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Discussion in 'Streetwear and Denim' started by sipang, Dec 8, 2011.

  1. MS007

    MS007 Well-Known Member

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  2. pickpackpockpuck

    pickpackpockpuck Well-Known Member

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    Can animals exhibit morality?

    "Binti Jua, a gorilla residing at Brookfield Zoo in Illinois, had her 15 minutes of fame in 1996 when she came to the aid of a three-year-old boy who had climbed on to the wall of the gorilla enclosure and fallen five metres onto the concrete floor below. Binti Jua lifted the unconscious boy, gently cradled him in her arms, and growled warnings at other gorillas that tried to get close. Then, while her own infant clung to her back, she carried the boy to the zoo staff waiting at an access gate."

    http://www.aeonmagazine.com/being-human/mark-rowlands-animal-morality/
     
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  3. MS007

    MS007 Well-Known Member

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  4. sipang

    sipang Well-Known Member

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    3 people like this.
  5. zapatiste

    zapatiste Well-Known Member

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    that's interesting ! perhaps rather anecdotal (as are the countless stories of animals mauling the helpless), but in any event i wonder how the author would define morality -- it's somewhat hinted at, a form of altruism that may or may not be a conscious endeavour, but not in any concrete manner. which may be begging the question ...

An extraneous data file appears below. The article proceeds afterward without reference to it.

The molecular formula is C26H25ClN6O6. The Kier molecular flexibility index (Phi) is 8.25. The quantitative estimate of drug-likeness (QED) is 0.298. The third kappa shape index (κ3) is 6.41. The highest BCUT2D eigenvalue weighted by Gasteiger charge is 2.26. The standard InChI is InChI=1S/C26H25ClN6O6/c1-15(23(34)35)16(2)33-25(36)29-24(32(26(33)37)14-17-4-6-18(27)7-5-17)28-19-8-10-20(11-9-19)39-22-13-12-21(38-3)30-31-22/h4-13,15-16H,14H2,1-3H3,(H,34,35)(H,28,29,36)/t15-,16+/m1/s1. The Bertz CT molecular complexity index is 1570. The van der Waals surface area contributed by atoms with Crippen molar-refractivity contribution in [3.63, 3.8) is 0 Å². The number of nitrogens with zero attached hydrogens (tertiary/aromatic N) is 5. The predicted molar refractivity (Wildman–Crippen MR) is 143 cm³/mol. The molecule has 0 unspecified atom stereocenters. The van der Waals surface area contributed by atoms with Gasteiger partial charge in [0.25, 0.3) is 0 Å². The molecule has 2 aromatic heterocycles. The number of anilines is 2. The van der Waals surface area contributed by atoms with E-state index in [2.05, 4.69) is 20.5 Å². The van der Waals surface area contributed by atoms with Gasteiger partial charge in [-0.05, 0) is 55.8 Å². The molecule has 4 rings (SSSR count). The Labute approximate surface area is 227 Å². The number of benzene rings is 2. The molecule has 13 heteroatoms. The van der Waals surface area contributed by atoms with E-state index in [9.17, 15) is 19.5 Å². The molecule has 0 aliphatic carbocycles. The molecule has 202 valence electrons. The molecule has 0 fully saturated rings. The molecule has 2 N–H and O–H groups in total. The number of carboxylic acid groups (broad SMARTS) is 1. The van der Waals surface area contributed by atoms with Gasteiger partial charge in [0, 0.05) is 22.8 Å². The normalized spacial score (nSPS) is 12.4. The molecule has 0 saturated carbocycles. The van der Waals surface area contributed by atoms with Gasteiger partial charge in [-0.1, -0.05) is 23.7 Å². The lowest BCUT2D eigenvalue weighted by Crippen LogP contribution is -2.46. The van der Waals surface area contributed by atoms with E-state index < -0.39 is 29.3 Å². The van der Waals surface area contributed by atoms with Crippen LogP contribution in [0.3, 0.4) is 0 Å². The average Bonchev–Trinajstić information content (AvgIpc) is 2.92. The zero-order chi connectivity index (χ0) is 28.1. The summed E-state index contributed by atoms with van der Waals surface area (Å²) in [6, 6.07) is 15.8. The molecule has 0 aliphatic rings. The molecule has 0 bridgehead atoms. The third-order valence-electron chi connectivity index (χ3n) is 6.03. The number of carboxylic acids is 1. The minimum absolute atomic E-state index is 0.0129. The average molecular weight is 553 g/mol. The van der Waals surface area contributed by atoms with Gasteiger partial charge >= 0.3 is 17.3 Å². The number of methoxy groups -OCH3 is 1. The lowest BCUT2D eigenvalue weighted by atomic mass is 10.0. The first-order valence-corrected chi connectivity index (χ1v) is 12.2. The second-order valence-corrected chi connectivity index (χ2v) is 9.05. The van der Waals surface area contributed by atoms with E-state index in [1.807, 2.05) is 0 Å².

but does it make sense to draw anthropomorphic comparisons as we edge toward WWIII :p
     
  6. MS007

    MS007 Well-Known Member

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    Its a series of sketches Gary Card did for the ipad version of Dazed & Confused. Here are the originals (published in Decoy).



    "A couple of years ago I designed costumes for an experimental editorial for Dazed and Confused with Anthony Maule and Robbie Spencer, making our models into strange amorphic, distorted creatures by over padding and layering clothing with my bizarre latex costume pieces. I was delighted when dazed then asked me to re-interpret the shoot by illustrating the shoot for the i-pad edition of the magazine."



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  7. BreezyBirch

    BreezyBirch Well-Known Member

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    [VIDEO][/VIDEO]​

    From 1976 to 1989 Ulay worked together with Marina Abramović.
    In 1988, Ulay and Abramović decided to make a spiritual journey which would end their relationship. Each of them walked the Great Wall of China, starting from the two opposite ends and meeting in the middle. Ulay started from the Gobi Desert and Abramović from the Yellow Sea. After each of them walked 2500 km, they met in the middle and said "good-bye".
    At Abramović's 2010 MoMa retrospective, she performed ‘The Artist Is Present’, sharing a period of silence with each stranger who sat in front of her. Ulay made a surprise appearance on opening night. It seems that Abramović experienced a strong emotional reaction upon seeing Ulay's arrival, reaching to him across the table between them.​